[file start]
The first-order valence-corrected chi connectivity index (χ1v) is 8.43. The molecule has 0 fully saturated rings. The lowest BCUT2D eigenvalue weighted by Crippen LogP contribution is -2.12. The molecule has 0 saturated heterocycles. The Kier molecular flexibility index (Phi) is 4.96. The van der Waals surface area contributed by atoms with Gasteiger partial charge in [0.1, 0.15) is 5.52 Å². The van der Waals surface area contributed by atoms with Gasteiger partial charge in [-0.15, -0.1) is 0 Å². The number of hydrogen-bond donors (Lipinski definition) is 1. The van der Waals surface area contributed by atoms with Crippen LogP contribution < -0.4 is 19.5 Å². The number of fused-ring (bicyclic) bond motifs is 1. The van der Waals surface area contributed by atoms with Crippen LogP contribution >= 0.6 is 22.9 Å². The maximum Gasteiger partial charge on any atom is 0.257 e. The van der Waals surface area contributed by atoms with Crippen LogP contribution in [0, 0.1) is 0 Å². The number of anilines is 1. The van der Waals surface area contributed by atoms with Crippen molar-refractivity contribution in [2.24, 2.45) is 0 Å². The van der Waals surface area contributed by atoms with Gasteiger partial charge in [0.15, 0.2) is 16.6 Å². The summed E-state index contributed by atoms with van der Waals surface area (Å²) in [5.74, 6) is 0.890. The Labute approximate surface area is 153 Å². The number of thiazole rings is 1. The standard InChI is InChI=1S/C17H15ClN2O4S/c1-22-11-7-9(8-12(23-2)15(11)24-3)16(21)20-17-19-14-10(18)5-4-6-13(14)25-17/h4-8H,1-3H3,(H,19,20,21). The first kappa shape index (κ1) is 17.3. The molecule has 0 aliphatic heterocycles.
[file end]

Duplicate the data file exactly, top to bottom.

The first-order valence-corrected chi connectivity index (χ1v) is 8.43. The molecule has 0 fully saturated rings. The lowest BCUT2D eigenvalue weighted by Crippen LogP contribution is -2.12. The molecule has 0 saturated heterocycles. The Kier molecular flexibility index (Phi) is 4.96. The van der Waals surface area contributed by atoms with Gasteiger partial charge in [0.1, 0.15) is 5.52 Å². The van der Waals surface area contributed by atoms with Gasteiger partial charge in [-0.15, -0.1) is 0 Å². The number of hydrogen-bond donors (Lipinski definition) is 1. The van der Waals surface area contributed by atoms with Crippen LogP contribution < -0.4 is 19.5 Å². The number of fused-ring (bicyclic) bond motifs is 1. The van der Waals surface area contributed by atoms with Crippen LogP contribution >= 0.6 is 22.9 Å². The maximum Gasteiger partial charge on any atom is 0.257 e. The van der Waals surface area contributed by atoms with Crippen LogP contribution in [0, 0.1) is 0 Å². The number of anilines is 1. The van der Waals surface area contributed by atoms with Crippen molar-refractivity contribution in [2.24, 2.45) is 0 Å². The van der Waals surface area contributed by atoms with Gasteiger partial charge in [0.15, 0.2) is 16.6 Å². The summed E-state index contributed by atoms with van der Waals surface area (Å²) in [5.74, 6) is 0.890. The Labute approximate surface area is 153 Å². The number of thiazole rings is 1. The standard InChI is InChI=1S/C17H15ClN2O4S/c1-22-11-7-9(8-12(23-2)15(11)24-3)16(21)20-17-19-14-10(18)5-4-6-13(14)25-17/h4-8H,1-3H3,(H,19,20,21). The first kappa shape index (κ1) is 17.3. The molecule has 0 aliphatic heterocycles.